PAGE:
Newspaper article The Evening Standard (London, England)

Cultural Cambodia; One Corner of Asia Has Resisted the Onslaught of Western Consumerism

Newspaper article The Evening Standard (London, England)

Cultural Cambodia; One Corner of Asia Has Resisted the Onslaught of Western Consumerism

Article excerpt

Byline: JILL HARTLEY

HAS Asia lost its magic, or are we obsessed with nostalgia for a colonial past? It's a tough call in places such as Bangkok, where you can shop in Tesco, Boots and Body Shop, as at home.

They may be building hotels faster than termites build nests, but so far Cambodia is still a fast-food-free zone that blasts the senses with that quintessential Asian olfactory mix of dust, dung, spices and joss, even headier at dawn and dusk when thousands of cooking fires give it a top note of sweet wood smoke.

If you don't find the magic of Asia in Siem Reap, the 11th century stronghold of the Khmer kings and home to the famed temples of Angkor, you need to seriously chill. Best start on a sunbed around the pool at the Grand Hotel d'Angkor, built in 1932 and refurbished by present owners, the Raffles Group, in 1997.

My current favourite hotel, it's the essence of colonial cool. Messrs Maugham, Conrad and Greene would have done pink gins in the lobby among the palms, brass and mahogany fans, or tea from silver pots on the colonnaded terrace.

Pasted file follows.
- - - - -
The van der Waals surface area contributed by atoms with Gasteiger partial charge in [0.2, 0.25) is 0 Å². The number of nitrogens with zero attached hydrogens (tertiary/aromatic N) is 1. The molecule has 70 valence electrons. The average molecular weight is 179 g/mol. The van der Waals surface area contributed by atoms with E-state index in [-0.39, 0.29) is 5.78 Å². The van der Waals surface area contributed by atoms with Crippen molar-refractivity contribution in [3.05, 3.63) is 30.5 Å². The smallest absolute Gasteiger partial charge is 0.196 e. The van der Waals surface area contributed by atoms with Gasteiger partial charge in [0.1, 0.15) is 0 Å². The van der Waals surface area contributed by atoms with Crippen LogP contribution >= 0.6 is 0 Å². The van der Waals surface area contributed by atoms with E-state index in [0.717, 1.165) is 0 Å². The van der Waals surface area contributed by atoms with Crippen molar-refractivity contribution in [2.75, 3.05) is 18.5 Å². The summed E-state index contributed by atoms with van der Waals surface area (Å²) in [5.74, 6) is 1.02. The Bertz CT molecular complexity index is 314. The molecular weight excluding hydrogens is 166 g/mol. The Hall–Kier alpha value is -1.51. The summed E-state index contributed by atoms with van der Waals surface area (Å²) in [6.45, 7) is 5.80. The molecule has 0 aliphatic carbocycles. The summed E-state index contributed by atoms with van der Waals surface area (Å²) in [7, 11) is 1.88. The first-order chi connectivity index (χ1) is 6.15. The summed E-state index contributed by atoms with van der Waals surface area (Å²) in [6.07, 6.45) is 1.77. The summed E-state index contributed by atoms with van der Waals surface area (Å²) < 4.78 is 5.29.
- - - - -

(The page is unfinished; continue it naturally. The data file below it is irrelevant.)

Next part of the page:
Our room, the Henri Mouhot suite, named after the French explorer who discovered Angkor Wat in 1868, was time-warp elegance with Bakelite switches, Orient-Express-style lamps, a Victorian roll-top bath and monogrammed towels.

The four-poster and the terrace daybed were full of claret, topaz and tobacco-coloured silk cushions - a decadent touch of the opium den.

Ly (pronounced Lee), our guide, suggested we head for Angkor Wat, just 10 minutes' drive away, at sunset. The time, he said, "when boys and girls come to flirt each other".

He was right - the rose twilight added to the romance as it softened the edges of the weathered stone and gave a sensuous smile to the many carved faces.

The mysterious stone carvings, friezes and figureheads of Angkor are said to have as many layers of meaning as Joyce's Ulysses. Ly couldn't unravel it, but he asked us to imagine its construction, allegedly undertaken by 40,000 elephants and 60,000 slaves. …

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